At best, a clued-up youngster might consider the earnings potential of different careers and choose one of the best paid.

Back then, we had no idea about the difference between trading time for money, owning passive income streams, or scalable income. We ended up learning accounting which does lead to a relatively highly paid job, but the work doesn’t lend itself well to scaling.

The best paid work is scalable, which means it can be rolled out to multiple customers with little to no additional work. For instance, if you provide online training courses, then you can create a course once and sell it to an unlimited number of customers.

The same can be said for software engineers who are able to code computer programs, apps and games that have endless reach. Do you remember the game Flappy Bird? Its developer said that it was earning $50,000 a day during its peak popularity. Incredible. That’s the difference between scalable income and trading time for money.

Generally, once you’ve learnt a skill, you become pigeonholed, but we think anyone that has something between their ears can apply themselves to any profession.

While basic accounting is an absolutely vital skill for any business owner to possess, it probably isn’t necessary to study for 6 years of combined university and professional level qualifications in the subject. Better we think, to learn a scalable set of skills.

Regret #4 – Lack Of Leverage

Leverage is the use of debt to amplify potential returns. So, if the stock market rose by, say 8% and you were using 3x leverage, you would get 24% returns, less any financing costs. High returns like this make an enormous impact when compounded over time.

Our regret of not using enough leverage runs contrary to what most people feel about borrowing money to invest. Most people believe that debt and therefore leveraging is inherently risky and so won’t ever touch it. They may regret using debt, while we regret not using enough of it.

Leverage is a useful tool that can enhance returns when used appropriately. For us, the biggest money risk is having to spend a lifetime working and not having the time left at the end of a career to live the life of our dreams. Leverage can be used to more easily achieve that dream life!

In fact, we’ve recently been swotting up on the use of leverage and came across some really interesting theories. One put forward in the book Lifecycle Investing, argues that we should all be using leverage in our early years to diversify across time, and the book makes a compelling case that this actually reduces risk. Can you believe it? Leverage being used to reduce risk!

We’ll probably do a full video on this soon because the theory is so eye-opening and deserves a full explanation, but to summarise, the theory says that because you have so little wealth at the beginning of your life, the movements of the stock market make almost no difference relative to the impact it has later in your life when your pot is large.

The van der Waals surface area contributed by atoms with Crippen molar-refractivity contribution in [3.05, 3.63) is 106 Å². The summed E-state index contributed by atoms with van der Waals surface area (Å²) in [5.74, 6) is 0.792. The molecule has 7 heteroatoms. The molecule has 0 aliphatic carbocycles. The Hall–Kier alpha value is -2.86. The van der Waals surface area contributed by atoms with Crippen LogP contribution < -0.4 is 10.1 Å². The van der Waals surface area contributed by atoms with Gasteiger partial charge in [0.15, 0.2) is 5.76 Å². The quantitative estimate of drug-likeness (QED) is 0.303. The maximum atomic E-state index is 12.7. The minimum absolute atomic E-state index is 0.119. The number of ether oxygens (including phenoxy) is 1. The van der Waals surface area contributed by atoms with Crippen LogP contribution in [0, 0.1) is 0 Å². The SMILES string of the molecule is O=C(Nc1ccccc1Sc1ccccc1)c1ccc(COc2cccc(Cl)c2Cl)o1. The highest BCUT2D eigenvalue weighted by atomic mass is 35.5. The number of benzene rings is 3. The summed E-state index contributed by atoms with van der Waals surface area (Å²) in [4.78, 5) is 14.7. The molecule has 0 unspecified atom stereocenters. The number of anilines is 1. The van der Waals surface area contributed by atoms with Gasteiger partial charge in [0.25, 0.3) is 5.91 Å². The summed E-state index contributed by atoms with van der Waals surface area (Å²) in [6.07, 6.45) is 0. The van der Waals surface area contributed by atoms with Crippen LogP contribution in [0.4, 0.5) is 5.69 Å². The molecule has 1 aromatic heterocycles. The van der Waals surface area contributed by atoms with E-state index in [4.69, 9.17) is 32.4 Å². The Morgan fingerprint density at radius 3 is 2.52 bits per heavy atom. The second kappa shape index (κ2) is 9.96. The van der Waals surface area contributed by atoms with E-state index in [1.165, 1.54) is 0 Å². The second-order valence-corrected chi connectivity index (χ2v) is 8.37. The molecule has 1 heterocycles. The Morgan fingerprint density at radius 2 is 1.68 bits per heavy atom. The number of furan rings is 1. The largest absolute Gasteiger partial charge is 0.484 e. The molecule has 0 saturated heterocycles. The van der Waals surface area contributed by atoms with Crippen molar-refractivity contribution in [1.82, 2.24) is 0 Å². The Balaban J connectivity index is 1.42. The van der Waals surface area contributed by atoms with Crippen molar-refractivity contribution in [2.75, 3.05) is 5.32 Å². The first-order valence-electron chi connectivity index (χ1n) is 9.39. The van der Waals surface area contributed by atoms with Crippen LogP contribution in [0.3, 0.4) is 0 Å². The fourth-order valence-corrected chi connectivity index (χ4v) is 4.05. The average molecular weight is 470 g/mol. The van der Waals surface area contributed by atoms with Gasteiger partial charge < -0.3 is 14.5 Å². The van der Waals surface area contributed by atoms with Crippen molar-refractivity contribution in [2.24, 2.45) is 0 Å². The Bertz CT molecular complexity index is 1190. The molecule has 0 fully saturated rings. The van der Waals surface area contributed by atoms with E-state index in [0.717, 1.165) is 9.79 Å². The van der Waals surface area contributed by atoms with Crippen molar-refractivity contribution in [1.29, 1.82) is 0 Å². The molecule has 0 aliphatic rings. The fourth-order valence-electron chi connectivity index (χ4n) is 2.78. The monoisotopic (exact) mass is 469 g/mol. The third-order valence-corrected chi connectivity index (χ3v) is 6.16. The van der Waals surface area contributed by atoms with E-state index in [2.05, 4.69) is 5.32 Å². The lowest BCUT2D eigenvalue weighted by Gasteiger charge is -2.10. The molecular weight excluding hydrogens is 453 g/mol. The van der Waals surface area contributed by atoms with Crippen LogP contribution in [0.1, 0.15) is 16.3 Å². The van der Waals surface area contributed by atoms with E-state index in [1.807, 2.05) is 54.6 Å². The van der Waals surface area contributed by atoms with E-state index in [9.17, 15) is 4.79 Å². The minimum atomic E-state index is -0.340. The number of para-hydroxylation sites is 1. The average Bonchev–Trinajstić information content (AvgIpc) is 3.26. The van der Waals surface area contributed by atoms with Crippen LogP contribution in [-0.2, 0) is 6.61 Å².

From a temporal diversification perspective, it’s as though your 20s and 30s didn’t even exist.

Another use of leverage that we’re only just beginning to use ourselves is a risk parity strategy. Again, this needs a dedicated video as we can’t give it the credit it deserves here.

In brief the asset allocation in a portfolio is adjusted, so that the assets have the same risk level, but then leverage is used to obtain the desired return. This risk parity strategy should have the same return as a stock dominated portfolio but crucially with less risk.

For example, a traditional portfolio might be 60% stocks and 40% bonds, but stocks contribute 90% of the volatility. A risk parity strategy might allocate 20% stocks and 80% bonds but then leverage the portfolio to obtain the desired returns.

Regret #5 – Trapped In A Fixed-Term Mortgage

Fool me once, shame on you; fool me twice, shame on me. Well, it looks like Ben’s a fool (his own words) as he’s made this mistake twice and regretted it both times.

Fixed-term mortgages look appealing. You can lock-in a low interest rate for a number of years and he’s done this with a 5-year fixed term mortgage twice.

Fixed-term mortgages have their uses, such as giving you certainty over repayments – you won’t ever get any nasty surprises from your bank telling you your monthly repayment is going up. But the downside is that they’re very inflexible, and life is bound to throw up many surprises during a 5-year timeframe.

The first time he wanted to release some equity from his house to invest in Buy-To-Let property, he was forced to pay an early repayment charge of a few grand. He then somewhat sensibly chose a 2-year fix, which allowed him to extract more equity just 2 years later.

At the end of the two years, he convinced himself that he wouldn’t ever want to extract equity again, so foolishly (his words again) opted once more for a 5-year fixed term.

Surprise, surprise, he changed his mind and wants to extract some further equity now that the property market is sky high – only to be facing another hefty early repayment charge. The moral is, think twice before locking yourself into a mortgage term… and if thinking twice doesn’t work, definitely don’t get it wrong a third time!

What financial regrets do you have and why? Join the conversation in the comments below.

Written by Andy


Featured image credit:  Golubovy/